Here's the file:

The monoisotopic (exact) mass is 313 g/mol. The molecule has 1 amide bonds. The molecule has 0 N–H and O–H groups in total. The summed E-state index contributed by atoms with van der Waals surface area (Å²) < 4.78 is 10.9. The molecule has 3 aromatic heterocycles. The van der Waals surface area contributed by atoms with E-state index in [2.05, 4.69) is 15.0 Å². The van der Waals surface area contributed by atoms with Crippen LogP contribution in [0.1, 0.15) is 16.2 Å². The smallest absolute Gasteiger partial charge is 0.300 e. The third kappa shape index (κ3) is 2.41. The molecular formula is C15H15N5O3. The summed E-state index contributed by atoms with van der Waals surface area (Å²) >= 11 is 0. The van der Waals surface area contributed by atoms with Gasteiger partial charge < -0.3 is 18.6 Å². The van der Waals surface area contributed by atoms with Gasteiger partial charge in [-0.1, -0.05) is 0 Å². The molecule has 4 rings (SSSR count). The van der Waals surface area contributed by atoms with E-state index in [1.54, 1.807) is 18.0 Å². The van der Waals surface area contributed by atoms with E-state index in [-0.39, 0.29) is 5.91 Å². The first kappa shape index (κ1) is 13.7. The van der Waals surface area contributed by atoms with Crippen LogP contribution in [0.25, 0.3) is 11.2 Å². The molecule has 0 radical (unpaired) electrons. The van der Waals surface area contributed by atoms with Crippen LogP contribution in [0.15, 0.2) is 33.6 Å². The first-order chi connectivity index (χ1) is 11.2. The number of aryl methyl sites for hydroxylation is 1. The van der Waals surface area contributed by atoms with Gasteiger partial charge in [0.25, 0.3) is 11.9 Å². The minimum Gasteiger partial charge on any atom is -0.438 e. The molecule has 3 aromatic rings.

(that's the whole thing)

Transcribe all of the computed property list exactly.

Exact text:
The monoisotopic (exact) mass is 313 g/mol. The molecule has 1 amide bonds. The molecule has 0 N–H and O–H groups in total. The summed E-state index contributed by atoms with van der Waals surface area (Å²) < 4.78 is 10.9. The molecule has 3 aromatic heterocycles. The van der Waals surface area contributed by atoms with E-state index in [2.05, 4.69) is 15.0 Å². The van der Waals surface area contributed by atoms with Crippen LogP contribution in [0.1, 0.15) is 16.2 Å². The smallest absolute Gasteiger partial charge is 0.300 e. The third kappa shape index (κ3) is 2.41. The molecular formula is C15H15N5O3. The summed E-state index contributed by atoms with van der Waals surface area (Å²) >= 11 is 0. The van der Waals surface area contributed by atoms with Gasteiger partial charge < -0.3 is 18.6 Å². The van der Waals surface area contributed by atoms with Gasteiger partial charge in [-0.1, -0.05) is 0 Å². The molecule has 4 rings (SSSR count). The van der Waals surface area contributed by atoms with E-state index in [1.54, 1.807) is 18.0 Å². The van der Waals surface area contributed by atoms with E-state index in [-0.39, 0.29) is 5.91 Å². The first kappa shape index (κ1) is 13.7. The van der Waals surface area contributed by atoms with Crippen LogP contribution in [0.25, 0.3) is 11.2 Å². The molecule has 0 radical (unpaired) electrons. The van der Waals surface area contributed by atoms with Crippen LogP contribution in [0.15, 0.2) is 33.6 Å². The first-order chi connectivity index (χ1) is 11.2. The number of aryl methyl sites for hydroxylation is 1. The van der Waals surface area contributed by atoms with Gasteiger partial charge in [0.25, 0.3) is 11.9 Å². The minimum Gasteiger partial charge on any atom is -0.438 e. The molecule has 3 aromatic rings.